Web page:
Minimally Invasive Surgery for Ventricular Septal Defect
A congenital heart disease, Ventricular Septal Defect (VSD) is a hole in the wall (septum) between the two lower pumping chambers of the heart (the left ventricle and the right ventricle). Because pressure on the left side of the heart is higher than the right, in a heart with VSD, blood crosses the hole and causes "flooding" of the lung vessels.
Ventricular Septal Defect
Minimally invasive surgery can be used to close ventricular septal defects, allowing the procedure to be performed through small incisions and without stopping the heart, separating the breastbone (sternum) and ribcage, or requiring a heart-lung machine to be used.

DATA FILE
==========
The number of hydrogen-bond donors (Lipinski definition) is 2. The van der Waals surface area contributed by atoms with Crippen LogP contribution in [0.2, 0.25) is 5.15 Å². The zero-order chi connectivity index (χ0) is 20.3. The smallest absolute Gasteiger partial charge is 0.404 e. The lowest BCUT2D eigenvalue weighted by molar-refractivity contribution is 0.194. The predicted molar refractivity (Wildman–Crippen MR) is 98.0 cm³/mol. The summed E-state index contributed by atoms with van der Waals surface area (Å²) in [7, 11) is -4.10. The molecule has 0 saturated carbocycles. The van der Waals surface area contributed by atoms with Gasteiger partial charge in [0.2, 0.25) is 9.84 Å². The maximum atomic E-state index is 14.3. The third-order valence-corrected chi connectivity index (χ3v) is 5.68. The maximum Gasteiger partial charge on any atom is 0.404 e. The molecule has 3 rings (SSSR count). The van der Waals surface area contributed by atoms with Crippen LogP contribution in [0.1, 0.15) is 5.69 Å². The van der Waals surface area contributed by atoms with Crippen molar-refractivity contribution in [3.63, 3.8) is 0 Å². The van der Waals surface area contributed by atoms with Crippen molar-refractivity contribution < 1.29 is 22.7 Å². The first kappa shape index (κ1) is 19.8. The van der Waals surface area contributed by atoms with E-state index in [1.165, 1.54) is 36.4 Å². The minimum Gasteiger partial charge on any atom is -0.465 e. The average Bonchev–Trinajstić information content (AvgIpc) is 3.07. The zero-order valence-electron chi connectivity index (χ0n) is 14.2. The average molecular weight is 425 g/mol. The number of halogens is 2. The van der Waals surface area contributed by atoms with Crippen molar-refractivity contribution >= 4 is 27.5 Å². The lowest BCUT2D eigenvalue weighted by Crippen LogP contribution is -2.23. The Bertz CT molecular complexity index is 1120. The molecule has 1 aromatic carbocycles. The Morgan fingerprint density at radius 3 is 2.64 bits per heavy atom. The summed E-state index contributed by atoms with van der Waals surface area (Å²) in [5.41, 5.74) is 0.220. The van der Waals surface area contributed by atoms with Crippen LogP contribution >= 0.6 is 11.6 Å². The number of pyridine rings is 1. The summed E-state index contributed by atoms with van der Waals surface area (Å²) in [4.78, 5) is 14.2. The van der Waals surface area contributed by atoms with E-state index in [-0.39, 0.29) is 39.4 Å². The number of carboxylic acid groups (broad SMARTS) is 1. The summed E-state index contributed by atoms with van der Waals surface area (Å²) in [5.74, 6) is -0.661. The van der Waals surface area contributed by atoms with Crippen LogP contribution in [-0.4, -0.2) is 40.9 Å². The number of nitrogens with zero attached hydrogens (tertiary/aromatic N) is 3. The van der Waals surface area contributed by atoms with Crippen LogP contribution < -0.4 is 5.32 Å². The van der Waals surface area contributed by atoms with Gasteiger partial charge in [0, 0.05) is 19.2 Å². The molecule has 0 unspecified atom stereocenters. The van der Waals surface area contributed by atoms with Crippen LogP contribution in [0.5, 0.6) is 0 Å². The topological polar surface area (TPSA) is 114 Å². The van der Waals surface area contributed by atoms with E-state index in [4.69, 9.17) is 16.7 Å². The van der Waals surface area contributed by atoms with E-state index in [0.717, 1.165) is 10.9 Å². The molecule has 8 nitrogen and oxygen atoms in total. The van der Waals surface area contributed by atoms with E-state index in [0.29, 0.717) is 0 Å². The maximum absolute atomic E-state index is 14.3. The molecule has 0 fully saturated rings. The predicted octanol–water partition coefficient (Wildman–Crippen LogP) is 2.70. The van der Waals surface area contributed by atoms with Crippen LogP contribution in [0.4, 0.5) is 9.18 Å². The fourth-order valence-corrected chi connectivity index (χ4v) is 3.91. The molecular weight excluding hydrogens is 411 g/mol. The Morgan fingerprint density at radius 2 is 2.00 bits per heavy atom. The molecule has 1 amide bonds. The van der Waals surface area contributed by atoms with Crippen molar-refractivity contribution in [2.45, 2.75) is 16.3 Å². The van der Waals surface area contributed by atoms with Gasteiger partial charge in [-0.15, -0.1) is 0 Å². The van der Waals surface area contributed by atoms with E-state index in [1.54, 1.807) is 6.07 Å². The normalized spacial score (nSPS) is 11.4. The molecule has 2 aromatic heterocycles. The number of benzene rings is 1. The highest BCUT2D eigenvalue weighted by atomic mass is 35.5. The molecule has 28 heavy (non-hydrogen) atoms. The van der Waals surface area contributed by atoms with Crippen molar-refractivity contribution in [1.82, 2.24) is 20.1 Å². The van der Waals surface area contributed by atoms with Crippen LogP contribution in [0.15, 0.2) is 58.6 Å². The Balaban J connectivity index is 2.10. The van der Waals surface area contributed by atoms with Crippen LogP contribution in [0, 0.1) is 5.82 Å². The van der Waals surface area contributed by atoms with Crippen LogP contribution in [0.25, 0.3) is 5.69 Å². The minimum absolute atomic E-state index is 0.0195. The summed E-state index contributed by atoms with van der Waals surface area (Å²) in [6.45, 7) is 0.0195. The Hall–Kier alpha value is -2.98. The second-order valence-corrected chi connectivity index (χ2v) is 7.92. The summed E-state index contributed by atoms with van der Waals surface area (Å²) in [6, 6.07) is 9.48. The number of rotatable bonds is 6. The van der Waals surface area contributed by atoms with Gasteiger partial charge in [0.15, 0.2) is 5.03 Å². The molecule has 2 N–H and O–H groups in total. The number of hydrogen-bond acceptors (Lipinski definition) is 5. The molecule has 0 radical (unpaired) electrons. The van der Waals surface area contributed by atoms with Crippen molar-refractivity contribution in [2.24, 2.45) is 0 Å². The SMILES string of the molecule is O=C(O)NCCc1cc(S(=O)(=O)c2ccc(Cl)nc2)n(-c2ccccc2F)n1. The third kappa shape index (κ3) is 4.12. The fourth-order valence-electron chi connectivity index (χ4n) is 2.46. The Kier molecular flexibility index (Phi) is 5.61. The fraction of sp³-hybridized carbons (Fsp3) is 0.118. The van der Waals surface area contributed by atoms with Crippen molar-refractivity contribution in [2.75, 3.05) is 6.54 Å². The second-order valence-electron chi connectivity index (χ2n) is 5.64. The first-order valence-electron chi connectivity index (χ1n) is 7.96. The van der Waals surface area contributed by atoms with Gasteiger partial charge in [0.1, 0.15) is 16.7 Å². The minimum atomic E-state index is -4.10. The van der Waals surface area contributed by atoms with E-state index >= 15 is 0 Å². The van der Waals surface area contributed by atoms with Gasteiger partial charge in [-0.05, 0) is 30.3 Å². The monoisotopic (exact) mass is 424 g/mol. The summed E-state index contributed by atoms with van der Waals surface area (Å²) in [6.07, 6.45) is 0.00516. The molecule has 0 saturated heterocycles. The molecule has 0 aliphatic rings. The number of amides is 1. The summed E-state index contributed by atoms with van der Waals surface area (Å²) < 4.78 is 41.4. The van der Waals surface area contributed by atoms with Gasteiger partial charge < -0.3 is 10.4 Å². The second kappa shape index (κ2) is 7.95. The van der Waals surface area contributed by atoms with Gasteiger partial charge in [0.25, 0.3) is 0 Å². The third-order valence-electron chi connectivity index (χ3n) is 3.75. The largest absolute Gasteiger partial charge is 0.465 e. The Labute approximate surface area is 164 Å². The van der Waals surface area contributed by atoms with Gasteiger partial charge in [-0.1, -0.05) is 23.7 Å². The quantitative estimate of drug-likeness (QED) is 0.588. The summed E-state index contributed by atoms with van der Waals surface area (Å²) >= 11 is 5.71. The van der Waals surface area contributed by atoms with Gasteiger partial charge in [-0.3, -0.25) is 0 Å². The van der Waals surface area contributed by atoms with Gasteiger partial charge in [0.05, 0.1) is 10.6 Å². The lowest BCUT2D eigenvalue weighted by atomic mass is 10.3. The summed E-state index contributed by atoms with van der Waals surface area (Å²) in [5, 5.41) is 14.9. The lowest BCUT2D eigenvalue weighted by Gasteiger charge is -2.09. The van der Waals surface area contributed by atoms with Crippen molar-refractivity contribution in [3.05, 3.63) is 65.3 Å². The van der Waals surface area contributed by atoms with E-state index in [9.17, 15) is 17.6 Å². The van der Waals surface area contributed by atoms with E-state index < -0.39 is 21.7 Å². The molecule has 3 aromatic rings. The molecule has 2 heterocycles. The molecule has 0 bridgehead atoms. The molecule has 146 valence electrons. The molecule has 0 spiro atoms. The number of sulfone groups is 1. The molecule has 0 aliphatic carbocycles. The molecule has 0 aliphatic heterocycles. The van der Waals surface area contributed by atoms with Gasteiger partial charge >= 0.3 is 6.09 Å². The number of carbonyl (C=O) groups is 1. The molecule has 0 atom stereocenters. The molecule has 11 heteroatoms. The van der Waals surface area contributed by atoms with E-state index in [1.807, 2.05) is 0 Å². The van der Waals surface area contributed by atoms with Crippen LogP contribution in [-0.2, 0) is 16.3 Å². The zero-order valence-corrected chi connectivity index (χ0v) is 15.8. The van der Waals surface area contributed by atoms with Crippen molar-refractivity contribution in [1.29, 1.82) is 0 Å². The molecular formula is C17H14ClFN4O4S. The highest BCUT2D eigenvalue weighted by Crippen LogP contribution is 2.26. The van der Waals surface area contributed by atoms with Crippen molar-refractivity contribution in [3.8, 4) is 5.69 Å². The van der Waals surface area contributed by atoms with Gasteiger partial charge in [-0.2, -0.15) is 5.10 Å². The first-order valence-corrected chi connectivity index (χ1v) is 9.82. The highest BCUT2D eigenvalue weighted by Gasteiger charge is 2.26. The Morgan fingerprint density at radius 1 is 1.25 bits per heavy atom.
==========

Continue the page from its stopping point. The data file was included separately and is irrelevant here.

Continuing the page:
Using specialized endovascular catheters and trans-esophageal echocardiography, the surgeon accesses the heart through small incisions, or "ports". Because this technique is less traumatic on the patient, recovery time is faster and there are fewer post-operative complications. In some cases, a robot is used to assist the surgeon in performing the minimally invasive procedure.